Friend of accused in Kamloops manslaughter trial said he tried to defuse situation

Sean Dunn was beaten to death on Dec. 30, 2016. James David Bond is standing trial in B.C. Supreme Court in Kamloops.

An eyewitness to a fatal 2016 beating on a North Kamloops street has described to jurors a violent attack following a night of celebratory drinking.

Sean Dunn, 42, was killed during an altercation on Wood Street near Tranquille Road in the early-morning hours of Dec. 30, 2016. James David Bond, 30, is standing trial in B.C. Supreme Court in Kamloops for manslaughter.

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Court has heard Dunn and Bond were among a group of people drinking at the Duchess on Tranquille Road in the hours leading up to Dunn’s death. 

Jurors have been told Dunn was bothering Bond’s girlfriend in the bar and was later persistent in asking the couple and their friends to continue partying after the Duchess closed.

Dustan Pendrak was a friend of Bond’s who was visiting Kamloops on the night Dunn was killed. Pendrak was returning home to Alberta the following day and the men decided to go out as something of a send-off.

Pendrak said he was “trying to defuse” the situation as Bond wanted to fight Dunn.

“From what I remember, James had a problem with him. I think he wanted to settle it like that,” Pendrak said.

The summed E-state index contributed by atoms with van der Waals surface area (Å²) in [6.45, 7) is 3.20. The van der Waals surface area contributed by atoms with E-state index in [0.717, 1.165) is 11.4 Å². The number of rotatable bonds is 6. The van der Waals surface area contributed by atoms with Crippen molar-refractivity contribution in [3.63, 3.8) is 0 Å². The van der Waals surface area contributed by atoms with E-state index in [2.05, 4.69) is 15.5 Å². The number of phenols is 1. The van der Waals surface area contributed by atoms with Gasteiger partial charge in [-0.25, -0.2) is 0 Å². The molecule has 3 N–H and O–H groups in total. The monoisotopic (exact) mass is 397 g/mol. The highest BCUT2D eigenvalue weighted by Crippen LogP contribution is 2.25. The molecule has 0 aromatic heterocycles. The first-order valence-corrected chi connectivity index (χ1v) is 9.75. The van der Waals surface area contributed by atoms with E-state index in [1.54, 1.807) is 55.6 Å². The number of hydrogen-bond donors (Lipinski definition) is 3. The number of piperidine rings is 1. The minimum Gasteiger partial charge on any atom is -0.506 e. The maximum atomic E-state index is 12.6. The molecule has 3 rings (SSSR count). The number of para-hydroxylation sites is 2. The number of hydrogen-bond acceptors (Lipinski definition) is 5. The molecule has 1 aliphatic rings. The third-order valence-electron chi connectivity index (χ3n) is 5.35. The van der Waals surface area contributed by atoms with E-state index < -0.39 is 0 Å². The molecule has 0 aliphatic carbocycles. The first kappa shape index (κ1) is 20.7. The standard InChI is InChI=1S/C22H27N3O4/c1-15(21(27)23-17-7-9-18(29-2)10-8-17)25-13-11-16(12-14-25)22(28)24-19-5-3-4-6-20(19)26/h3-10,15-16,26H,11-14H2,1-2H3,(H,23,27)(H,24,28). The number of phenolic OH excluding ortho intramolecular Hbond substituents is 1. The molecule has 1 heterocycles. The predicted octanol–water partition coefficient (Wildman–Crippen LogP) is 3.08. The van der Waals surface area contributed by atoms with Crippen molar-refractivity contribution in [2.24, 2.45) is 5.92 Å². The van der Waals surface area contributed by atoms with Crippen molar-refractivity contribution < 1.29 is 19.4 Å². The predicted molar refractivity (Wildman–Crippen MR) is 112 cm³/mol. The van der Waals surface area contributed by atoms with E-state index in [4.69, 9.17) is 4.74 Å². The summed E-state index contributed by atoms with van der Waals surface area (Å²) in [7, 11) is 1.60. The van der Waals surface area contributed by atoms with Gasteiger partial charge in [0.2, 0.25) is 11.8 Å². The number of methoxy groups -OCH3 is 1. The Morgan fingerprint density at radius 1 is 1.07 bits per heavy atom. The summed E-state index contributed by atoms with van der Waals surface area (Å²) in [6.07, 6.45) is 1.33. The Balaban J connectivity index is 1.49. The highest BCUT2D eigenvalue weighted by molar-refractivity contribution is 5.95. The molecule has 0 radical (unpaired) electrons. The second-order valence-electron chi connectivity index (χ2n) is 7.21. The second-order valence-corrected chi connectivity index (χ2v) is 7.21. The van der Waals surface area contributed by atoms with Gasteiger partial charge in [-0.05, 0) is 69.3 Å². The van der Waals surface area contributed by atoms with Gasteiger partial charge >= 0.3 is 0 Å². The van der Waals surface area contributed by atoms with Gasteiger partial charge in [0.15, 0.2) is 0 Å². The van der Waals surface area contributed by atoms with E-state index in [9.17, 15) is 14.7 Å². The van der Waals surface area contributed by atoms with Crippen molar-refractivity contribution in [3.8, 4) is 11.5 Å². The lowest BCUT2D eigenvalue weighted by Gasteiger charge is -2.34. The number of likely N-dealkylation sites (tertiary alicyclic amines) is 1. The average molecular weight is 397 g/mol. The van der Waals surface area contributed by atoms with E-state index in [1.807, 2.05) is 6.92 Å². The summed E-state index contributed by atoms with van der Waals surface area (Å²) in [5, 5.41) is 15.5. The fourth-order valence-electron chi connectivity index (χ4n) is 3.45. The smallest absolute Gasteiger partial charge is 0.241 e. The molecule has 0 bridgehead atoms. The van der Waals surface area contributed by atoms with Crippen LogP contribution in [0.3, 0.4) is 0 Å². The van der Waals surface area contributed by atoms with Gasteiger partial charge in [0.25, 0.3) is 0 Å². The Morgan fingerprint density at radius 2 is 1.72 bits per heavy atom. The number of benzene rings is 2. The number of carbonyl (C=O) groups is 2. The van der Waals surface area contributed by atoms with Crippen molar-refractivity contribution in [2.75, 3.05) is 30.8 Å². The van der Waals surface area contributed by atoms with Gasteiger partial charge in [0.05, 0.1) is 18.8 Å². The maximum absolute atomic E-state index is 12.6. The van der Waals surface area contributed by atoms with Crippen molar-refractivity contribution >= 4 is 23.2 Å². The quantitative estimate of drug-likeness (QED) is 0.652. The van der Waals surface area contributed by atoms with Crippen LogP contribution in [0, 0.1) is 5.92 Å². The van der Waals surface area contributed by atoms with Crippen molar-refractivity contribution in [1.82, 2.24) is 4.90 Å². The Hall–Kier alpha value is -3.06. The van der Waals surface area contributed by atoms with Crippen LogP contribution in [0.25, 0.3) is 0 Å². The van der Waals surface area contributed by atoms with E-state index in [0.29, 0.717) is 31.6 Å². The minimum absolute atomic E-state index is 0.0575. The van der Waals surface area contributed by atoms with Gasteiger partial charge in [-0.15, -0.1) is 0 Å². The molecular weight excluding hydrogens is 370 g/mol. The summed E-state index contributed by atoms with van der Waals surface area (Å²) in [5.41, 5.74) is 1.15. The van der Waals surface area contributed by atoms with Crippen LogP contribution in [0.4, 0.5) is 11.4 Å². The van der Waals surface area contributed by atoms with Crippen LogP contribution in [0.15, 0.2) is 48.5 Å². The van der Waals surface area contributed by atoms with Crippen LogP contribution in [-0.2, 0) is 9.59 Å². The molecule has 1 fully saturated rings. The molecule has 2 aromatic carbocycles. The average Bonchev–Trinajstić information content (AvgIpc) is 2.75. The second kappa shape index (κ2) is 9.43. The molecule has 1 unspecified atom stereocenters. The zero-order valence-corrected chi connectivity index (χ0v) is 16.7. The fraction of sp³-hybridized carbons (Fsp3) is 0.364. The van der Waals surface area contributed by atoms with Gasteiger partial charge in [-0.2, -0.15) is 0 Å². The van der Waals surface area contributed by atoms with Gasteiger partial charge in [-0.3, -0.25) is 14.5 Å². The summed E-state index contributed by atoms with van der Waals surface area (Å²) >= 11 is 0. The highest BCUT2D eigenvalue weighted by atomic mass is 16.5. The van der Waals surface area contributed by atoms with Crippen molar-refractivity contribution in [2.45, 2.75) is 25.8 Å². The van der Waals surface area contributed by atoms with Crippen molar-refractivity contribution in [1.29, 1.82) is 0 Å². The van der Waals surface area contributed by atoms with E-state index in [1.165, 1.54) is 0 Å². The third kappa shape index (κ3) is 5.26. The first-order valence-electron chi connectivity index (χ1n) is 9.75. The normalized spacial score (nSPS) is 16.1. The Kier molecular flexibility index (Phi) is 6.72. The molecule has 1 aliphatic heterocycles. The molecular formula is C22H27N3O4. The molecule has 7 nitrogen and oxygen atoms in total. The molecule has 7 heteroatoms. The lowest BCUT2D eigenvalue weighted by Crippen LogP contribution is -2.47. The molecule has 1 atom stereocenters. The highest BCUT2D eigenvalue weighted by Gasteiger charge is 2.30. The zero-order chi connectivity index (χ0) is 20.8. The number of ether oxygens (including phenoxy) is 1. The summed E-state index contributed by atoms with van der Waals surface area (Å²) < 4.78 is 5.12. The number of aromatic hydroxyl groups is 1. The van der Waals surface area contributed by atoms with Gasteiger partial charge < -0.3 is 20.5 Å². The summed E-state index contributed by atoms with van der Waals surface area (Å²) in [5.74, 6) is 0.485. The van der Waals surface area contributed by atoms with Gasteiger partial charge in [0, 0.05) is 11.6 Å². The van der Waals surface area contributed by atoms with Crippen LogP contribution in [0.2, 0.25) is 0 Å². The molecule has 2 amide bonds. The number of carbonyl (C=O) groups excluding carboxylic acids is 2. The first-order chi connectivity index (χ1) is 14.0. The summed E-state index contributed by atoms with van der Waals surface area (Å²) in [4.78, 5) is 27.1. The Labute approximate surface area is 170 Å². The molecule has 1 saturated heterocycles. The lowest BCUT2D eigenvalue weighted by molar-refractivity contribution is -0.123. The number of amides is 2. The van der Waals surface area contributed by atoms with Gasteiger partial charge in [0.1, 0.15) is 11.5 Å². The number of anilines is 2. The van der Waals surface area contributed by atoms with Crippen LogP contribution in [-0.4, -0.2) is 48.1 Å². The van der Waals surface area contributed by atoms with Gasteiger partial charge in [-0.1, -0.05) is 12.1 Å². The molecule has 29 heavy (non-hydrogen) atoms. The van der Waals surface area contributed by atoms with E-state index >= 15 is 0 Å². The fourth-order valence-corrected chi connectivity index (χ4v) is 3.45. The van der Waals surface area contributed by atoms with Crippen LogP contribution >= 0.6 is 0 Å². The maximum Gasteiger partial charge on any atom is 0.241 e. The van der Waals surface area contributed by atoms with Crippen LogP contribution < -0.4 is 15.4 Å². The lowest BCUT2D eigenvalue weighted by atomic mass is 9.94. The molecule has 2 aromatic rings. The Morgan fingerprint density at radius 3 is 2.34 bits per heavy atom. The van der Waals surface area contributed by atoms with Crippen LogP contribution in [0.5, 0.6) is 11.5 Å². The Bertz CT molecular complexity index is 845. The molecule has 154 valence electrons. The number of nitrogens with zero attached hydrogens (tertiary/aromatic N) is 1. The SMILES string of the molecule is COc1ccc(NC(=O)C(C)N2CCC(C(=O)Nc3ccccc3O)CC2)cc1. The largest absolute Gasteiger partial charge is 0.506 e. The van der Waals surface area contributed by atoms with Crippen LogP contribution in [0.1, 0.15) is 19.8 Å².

“James wanted to fight him.”

Sean Dunn
Sean Dunn was 42 when he was beaten to death on Dec. 30, 2016.

Pendrak described Dunn as “very friendly” and said he did not appear to want any part in a fight. Pendrak said he told Bond to calm down.

“I recall, I don’t know when, but I recall saying, ‘Dude, just drop it — he doesn’t mean any harm’ kind of deal,” Pendrak said. “He was just being stubborn about it. … He seemed pretty certain on it.”

After the bar closed, court has heard, Dunn crossed Tranquille Road with Pendrak. Bond and his girlfriend followed moments later.

Pendrak, who conceded he was intoxicated when the incident took place, said he was walking ahead of the group along Wood Street when he heard a commotion and looked behind him.

“When I turned around, Sean was on the ground. James was on top of him and he hit him a couple times,” Pendrak said, noting he did not see who threw the first punch.

“The most vivid memory that I have is that initial second right there, when I turned around and saw James on top of him. That’s when things got really serious.”

Pendrak said Bond was above Dunn, “feeding him shots.” He described Dunn as lying on the sidewalk with his arms sprawled, “starfished.”

“He was laying flat on his back on the sidewalk,” he said. “James was over top of him, hitting him.”

Pendrak lay on the floor in the courtroom to show jurors Dunn’s positioning. He then knelt on the ground and demonstrated Bond’s actions.

“I immediately came and pulled James off of him,” Pendrak said. “I just kind of expressed anger and frustration. Like what did you just do to this guy? He was hitting him and I don’t think there was any justification for it.”

Jurors have been told Bond and his girlfriend then fled the scene. 

Pendrak said he called 911 and stayed with Dunn until emergency crews arrived. He said he tried to perform CPR, but was too intoxicated to do so. 

“Then I kind of sat him up and his head just dropped,” Pendrak said. 

“He was completely unresponsive and some blood came out of his mouth onto my sleeve. I just laid him back down. I put my hand behind his neck and set him down as gently as I could because I didn’t want to hurt him any more.”

Bond’s trial is expected to conclude next week.

© Kamloops This Week

 


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